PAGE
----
But even if that does work, this tether will stay because it also comes in handy if we need to climb up on the dodger or bimini, say to tie in a reef, since it can be easily moved to one of the many hard points on the boom.

Furling The Main

jhhomd1-9261589

Permanent tether (yellow/green rope) for working on aft cabin top.

Second, to furl the main, one of us needs to stand on the aft cabin top. We used to simply move one of the cockpit tethers to the top of the boom gallows to do this, but this got a bit awkward when we added our new cockpit enclosure, so we have added a permanent tether to the gallows, that can also be used for anything we need to do aft of the cockpit.

(You will notice that these two tethers are made from rope, not webbing; more on how and why in the next chapter, coming soon.)

Loose Tethers

Whenever I write about our system of using multiple tethers that remain attached to the boat, someone will worry in the comments about said tethers tapping on deck or washing out of reach.

And that worry would seem logical. However, in over 20 years of using this system, while sailing tens of thousands of offshore miles, some of it in pretty nasty weather, that has just not been a problem. Not really sure why, but there it is.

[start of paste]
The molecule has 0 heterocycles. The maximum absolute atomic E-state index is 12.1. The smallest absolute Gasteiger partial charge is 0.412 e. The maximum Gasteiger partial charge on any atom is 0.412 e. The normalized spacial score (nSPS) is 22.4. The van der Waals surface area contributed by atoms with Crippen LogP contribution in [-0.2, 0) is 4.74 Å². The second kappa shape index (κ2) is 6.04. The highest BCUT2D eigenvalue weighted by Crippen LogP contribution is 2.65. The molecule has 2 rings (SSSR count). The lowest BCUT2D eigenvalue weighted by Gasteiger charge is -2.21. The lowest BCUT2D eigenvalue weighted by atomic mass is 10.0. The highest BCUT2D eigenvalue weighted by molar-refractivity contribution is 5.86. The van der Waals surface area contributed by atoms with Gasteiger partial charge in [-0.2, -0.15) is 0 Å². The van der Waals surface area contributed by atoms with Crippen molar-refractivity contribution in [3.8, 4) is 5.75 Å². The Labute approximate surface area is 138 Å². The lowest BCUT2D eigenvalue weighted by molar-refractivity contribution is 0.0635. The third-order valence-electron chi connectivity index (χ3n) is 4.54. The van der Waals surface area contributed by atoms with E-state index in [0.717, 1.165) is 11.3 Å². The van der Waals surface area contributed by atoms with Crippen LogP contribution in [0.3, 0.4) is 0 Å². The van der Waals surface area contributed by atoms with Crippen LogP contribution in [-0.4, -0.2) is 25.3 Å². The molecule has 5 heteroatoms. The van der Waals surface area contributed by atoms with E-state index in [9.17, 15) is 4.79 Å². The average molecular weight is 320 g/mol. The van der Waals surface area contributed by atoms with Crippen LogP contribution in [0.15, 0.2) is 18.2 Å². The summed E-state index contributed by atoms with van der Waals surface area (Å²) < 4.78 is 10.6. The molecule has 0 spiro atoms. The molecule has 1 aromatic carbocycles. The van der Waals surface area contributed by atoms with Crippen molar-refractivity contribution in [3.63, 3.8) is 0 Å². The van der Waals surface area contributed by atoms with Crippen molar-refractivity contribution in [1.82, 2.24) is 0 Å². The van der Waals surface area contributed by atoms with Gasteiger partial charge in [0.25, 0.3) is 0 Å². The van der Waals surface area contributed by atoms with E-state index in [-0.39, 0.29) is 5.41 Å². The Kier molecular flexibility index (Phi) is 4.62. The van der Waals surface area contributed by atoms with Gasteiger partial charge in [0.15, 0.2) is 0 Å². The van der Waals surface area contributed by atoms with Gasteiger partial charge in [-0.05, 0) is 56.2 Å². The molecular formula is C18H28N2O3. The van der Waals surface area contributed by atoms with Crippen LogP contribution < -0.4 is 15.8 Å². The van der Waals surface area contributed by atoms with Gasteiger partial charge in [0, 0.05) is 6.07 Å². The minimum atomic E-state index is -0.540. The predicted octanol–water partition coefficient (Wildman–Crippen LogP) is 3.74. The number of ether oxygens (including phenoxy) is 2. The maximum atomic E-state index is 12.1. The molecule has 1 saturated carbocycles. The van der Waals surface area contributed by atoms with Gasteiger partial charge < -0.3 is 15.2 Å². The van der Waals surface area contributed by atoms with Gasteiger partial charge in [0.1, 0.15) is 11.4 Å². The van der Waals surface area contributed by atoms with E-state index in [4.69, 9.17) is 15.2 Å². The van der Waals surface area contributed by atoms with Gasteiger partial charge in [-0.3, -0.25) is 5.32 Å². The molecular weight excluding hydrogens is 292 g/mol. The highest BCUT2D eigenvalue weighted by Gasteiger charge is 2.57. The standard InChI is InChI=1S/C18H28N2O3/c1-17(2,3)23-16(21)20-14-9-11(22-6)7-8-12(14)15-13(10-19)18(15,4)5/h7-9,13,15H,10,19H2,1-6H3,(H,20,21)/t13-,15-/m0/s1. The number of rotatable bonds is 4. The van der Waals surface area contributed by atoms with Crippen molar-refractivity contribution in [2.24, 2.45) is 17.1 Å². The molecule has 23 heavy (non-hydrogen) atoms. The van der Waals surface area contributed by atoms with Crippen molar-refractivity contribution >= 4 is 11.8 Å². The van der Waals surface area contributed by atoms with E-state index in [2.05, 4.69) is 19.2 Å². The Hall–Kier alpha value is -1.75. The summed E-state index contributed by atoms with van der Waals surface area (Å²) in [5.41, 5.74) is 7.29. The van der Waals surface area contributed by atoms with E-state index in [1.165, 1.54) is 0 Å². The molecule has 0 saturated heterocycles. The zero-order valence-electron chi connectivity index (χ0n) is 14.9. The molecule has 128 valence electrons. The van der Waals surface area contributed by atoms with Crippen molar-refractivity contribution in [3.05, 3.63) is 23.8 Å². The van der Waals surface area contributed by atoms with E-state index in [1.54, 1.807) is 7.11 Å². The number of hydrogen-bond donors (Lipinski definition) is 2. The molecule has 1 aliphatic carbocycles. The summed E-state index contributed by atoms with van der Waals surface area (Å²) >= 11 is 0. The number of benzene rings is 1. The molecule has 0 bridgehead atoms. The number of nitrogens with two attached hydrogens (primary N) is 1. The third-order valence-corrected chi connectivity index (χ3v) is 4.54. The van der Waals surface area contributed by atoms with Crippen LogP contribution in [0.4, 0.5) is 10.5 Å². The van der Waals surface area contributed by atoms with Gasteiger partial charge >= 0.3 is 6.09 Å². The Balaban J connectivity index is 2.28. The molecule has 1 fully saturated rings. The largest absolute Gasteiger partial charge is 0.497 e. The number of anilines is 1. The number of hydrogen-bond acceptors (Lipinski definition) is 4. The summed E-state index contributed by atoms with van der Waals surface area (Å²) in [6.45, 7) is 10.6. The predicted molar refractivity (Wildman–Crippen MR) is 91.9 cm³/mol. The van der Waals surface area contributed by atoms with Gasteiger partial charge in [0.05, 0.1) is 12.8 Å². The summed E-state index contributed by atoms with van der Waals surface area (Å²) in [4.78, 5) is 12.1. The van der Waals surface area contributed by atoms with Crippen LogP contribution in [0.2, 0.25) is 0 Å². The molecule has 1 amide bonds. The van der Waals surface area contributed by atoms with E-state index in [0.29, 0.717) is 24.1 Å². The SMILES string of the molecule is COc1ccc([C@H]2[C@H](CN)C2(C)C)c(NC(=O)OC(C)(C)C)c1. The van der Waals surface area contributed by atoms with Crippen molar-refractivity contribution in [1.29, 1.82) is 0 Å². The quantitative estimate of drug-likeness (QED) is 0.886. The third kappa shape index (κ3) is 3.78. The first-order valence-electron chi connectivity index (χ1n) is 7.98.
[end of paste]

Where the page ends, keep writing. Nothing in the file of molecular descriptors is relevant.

That said, we did find one new problem after our change to centreline jacklines: If I casually drop the cockpit tether inside the cockpit, as was my habit, after I have changed to the tether attached to the centreline jackline running from cockpit to mast, I will have a problem on my return to the cockpit because I won’t be able to reach the cockpit tether without disconnecting from the cabin top tether.

jhhomd1-9261583

The solution was simple: we just leave the cockpit tether attached to a webbing loop we added to the bimini support as shown. Now if we can just train a certain old fart to remember to use said loop, all will be well.

A Surprising Safety Benefit

As is the case with most any project, no matter how well planned, once we got all this done and had used it for a while something unexpected became apparent, but the cool thing is that it was all positive for centreline jacklines:

jhhomd1-9281615